check each sensor w/
known bases at start of run
Blue = time course of pH change
in 1 well due to single base incorporation
Red = not fully disclosed model of pH change expected
as a result of dNTP flowing by, diffusing into well, DNA
pol incorporating base, H+ produced and diffusing out
Model simulations
for pH change due
to 1 to 8 base incorporations (e.g. TTTT..)
They sample pH change
in individual wells many
times during cycle, then
fit data to these curves to infer how many bases were
Incorporated; the inference of # of bases = “raw data”
Raw data for first 100 flows of dNTPs reading a sequence
Note signal from bases presumably not incorporated (<<1)
gradually increases. Why do you think signal degrades?
Their explanation is that polymerase slips behind or
jumps ahead on some of the ~107 identical templates
on a bead, then mixing in sequence from templates “out
of phase”; slippage could be due to failure to incorporate
a base on some templates due to loss of polymerase
(pol molecules can diffuse out of well); jumping ahead
could be due to incomplete wash out of previous base:
e.g. if seq. is C-T-C-G and not all dCTP washed out after 1st
C, during T cycle a dTTP and then dCTP could be
incorporated on some templates, and these would then
be ahead by 1 base when the next base is flowed in
Can you use this information to “clean up” signal?
It allows them to model which particular sequencedependent erroneous signals might be mixed in,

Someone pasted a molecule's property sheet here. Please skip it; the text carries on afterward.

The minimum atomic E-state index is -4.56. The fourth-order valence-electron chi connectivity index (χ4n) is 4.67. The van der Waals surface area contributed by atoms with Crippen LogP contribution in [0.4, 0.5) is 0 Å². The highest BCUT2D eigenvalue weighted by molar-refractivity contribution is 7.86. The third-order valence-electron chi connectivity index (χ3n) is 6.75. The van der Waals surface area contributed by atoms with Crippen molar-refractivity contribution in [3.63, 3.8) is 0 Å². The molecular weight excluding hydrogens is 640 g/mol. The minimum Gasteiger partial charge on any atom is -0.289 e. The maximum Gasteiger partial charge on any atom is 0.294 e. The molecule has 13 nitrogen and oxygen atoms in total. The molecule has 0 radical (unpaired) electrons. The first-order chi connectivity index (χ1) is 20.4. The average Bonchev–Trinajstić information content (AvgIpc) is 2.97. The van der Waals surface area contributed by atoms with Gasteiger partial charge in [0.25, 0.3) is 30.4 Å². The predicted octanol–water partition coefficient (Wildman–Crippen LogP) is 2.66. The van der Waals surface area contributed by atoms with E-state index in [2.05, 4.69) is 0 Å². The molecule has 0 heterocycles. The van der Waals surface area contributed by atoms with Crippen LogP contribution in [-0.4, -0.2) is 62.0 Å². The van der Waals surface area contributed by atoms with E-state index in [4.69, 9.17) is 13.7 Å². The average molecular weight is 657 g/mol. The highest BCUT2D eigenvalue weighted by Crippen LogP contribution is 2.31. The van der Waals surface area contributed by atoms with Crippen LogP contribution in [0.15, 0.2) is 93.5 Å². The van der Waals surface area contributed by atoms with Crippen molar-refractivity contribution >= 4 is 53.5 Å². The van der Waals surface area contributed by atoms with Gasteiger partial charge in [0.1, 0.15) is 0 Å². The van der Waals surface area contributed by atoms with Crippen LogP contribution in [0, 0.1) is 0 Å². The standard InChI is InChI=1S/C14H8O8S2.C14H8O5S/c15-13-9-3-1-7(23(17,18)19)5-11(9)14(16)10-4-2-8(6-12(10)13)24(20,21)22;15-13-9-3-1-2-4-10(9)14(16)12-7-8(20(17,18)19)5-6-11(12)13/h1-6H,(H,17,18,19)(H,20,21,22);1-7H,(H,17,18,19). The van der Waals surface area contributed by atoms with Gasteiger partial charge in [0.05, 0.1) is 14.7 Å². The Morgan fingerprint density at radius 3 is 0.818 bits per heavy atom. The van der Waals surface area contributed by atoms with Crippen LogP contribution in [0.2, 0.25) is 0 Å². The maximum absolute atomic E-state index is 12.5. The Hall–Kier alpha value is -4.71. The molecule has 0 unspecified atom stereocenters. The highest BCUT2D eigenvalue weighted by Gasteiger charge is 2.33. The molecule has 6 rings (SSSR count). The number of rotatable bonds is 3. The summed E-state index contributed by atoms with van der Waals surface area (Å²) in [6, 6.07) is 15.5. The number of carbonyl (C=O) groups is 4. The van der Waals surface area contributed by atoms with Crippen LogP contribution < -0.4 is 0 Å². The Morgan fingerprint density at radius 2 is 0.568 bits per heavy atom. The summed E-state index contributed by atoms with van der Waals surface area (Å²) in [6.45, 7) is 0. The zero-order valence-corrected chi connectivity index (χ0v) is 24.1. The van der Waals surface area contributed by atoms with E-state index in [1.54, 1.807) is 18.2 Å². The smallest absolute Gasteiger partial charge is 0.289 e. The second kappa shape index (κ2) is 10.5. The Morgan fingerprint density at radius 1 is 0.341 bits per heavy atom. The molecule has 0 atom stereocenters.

and subtract them -> “corrected base calls”
Note improved uniformity and closeness to integer values
But they don’t provide enough info to evaluate procedure
“Phasing” problem is inherent to all methods
that rely on coordinating state of many molecules
that go through cyclic changes
What tends to keep DNA synthesis in phase on different
templates in their system?
If a sensor could sense the state of single-molecules,
would phasing-type problems disappear? Keep this
in mind wrt future methods
Even after data processing, the maximum # of bases they
can read accurately from each bead is currently ~100.
Histogram of
read lengths
with indicated
They stop reads
when (not-fullydisclosed) error
checking thresholds
are exceeded
Other accuracy estimates from sequencing bacterial
DNAs which have been sequenced by other methods
Homopolymer length
Position in read
E Coli: 4.7M bases: consensus seq. with 11-fold coverage
has 1228 errors (.03%), 1171 (95%) of which are deletions
How many would this predict in a human genome?
What is “fold-coverage”?
They also used this method to sequence the genome
of Gordon Moore (of Moore’s Law!)
To estimate accuracy, they compared SNPs identified
using ion torrent vs another method (SOLiD)
The good news:
they disagreed
<0.1% of the time
when both called
het. or hom. SNPS
The bad news:
they disagreed or
missed >1M out
of ~3M SNPS
Cost estimates:
They sell the Ion Torrent reader without chips
(fluidics and computer??) for ~$50,000
They used >1000 chips for Gordon Moore:
@ ~$100 -> $100,000/human genome sequence
Note 1000 chips x 106wells/chip x 100 bases/well
= 1011 bases = 30*(3x109) = 30x “coverage”
This is first report with ion torrent, so expect technical
improvements and cost reductions …
They claim 109 wells/chip are feasible,
so possibly 1 chip/genome… but how much can
the error rate be reduced?
Main points
Appreciate cleverness of emulsion pcr to put
many copies of individual sequences on
beads. If they are limited by sensitivity
of detection of H+, they may not be able to use
much smaller beads (# H+ ions ~bead area)
Major new advance is the method of electrical
detection of base incorporation, which
allows them to get away from specialized
biochemistry and expensive optical detection
methods used in competing methods – next week!